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Is the Netflix (NFLX) Deal with Disney (DIS) Really That Great?
Netflix (Nasdaq: NFLX) exuberance came and went. Shares are up 14 percent on the session as investors enjoy the idea of an exclusive licensing deal with Disney (NYSE: DIS), but there are a few key points to mull.
1. Terms weren't disclosed. No one is sure how much Netflix is paying for the content. The trend in the media marketplace is that the gap between streaming content and physically delivered content (i.e. - DVD, VHS) is becoming wider and wider, with streaming content prices soaring.
2. Netflix will get high-profile Disney direct-to-video new releases, which will be made available on Netflix starting in 2013. Fair enough.
3. Netflix will have to wait until 2016 before being able to cash in on Disney's theatrically released feature films, which include Disney, Walt Disney Animation Studios, Pixar Animation Studios, Marvel Studios and Disneynature. Netflix will need to last through some pretty stiff competition before really being able to cash in.
Still, the overall deal seems kosher. At least Netflix will be able to dump the awful knock-off content it was providing.
Wedbush Securities Michael Pachter said he doubts the Disney films will attract enough subscribers to offset the expense.
"These costs are going to sink Netflix," he said.
Pachter has been urging investors to sell their Netflix stock because he believes the company will either lose money or post puny profits for the years to come.
Netflix's rising costs for Internet video rights have emerged as a major source of concern as the company's earnings have dwindled during the past year. The company, which is based in Los Gatos, Calif., already has warned that it may record a loss for the last three months of 2012, which would be its second quarterly loss of the year. Depending on the size of the potential fourth-quarter setback, Netflix could finish this year with its first annual loss in a decade.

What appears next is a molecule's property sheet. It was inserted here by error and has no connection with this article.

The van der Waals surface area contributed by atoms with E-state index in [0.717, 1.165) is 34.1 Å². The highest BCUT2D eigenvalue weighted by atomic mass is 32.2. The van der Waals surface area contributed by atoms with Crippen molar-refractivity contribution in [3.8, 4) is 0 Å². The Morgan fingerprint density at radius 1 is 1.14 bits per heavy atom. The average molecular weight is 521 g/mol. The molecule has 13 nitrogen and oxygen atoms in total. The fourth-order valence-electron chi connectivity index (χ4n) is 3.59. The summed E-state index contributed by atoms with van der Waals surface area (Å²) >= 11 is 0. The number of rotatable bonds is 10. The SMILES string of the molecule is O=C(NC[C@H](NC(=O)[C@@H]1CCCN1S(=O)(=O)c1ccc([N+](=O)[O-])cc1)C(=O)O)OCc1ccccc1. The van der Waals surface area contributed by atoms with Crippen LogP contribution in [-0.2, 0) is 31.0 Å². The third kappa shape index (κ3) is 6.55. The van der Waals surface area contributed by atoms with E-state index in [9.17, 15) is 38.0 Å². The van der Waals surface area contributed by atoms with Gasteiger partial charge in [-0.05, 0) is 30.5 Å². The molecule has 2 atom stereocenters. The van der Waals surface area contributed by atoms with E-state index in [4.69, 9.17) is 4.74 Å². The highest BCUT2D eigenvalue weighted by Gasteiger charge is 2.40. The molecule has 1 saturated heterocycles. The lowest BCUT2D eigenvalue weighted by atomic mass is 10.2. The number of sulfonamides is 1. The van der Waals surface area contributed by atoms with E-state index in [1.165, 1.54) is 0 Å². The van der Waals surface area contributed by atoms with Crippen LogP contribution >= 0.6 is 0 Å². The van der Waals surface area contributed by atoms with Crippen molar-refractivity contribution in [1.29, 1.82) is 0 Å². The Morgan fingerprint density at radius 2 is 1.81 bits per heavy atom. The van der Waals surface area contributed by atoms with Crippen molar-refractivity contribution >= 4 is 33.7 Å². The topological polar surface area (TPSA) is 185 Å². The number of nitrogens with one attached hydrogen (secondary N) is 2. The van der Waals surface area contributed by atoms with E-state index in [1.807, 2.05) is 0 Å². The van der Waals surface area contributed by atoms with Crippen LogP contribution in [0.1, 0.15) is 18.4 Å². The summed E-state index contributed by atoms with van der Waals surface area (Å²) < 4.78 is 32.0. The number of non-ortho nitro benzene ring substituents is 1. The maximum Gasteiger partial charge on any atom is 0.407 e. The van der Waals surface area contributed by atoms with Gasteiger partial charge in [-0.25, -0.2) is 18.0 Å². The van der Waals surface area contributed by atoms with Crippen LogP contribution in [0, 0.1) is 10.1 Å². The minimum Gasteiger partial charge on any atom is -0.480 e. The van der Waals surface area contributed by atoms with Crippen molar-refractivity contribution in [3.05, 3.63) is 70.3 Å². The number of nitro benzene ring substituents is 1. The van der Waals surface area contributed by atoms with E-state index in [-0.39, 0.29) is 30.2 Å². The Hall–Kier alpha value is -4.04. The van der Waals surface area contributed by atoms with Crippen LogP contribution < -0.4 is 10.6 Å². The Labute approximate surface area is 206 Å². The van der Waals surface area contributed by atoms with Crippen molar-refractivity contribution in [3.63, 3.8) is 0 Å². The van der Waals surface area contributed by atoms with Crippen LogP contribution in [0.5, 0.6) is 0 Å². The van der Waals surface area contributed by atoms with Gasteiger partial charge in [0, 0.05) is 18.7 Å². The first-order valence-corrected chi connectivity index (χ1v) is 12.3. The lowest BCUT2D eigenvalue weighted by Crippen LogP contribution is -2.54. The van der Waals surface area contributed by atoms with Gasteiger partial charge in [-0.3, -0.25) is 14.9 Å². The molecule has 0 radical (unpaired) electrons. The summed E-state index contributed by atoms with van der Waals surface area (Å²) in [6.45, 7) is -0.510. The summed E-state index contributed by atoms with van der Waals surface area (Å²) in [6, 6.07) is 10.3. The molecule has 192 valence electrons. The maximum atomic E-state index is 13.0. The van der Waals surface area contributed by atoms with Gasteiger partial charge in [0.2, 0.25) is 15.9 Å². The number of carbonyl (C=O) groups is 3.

Even before signing the Disney deal, Netflix owed $5 billion in Internet video licensing fees during the next five years, including $4.5 billion due before the end of 2015. Netflix's annual revenue this year is expected to total about $3.6 billion.
Wible, the Janney analyst, said Netflix may have wanted to strike a deal with Disney several years before the movies can be shown on its service to bolster investors' confidence in the company. That, he said, could give Netflix a better chance to sell bonds or stock to raise more money to pay Disney and other studios for Internet video rights.
"The biggest uncertainty is whether Netflix will use this as an excuse to raise capital," Wible said.
Starz played down the loss of the Disney rights. In a statement, Starz said it would now have more money to invest in developing original TV series. Netflix also has been financing exclusive episodic programming and had similar played down its loss of Starz when that deal expired in February.
After Disney defects to Netflix, Starz will still hold the first-run rights to films released by Sony's stable of movie studios That deal applies theatrical releases through 2016 from Columbia, TriStar, Screen Gems and several other Sony-owned studio.
Liberty Media plans to spin off Starz into a separate, publicly traded company early next year.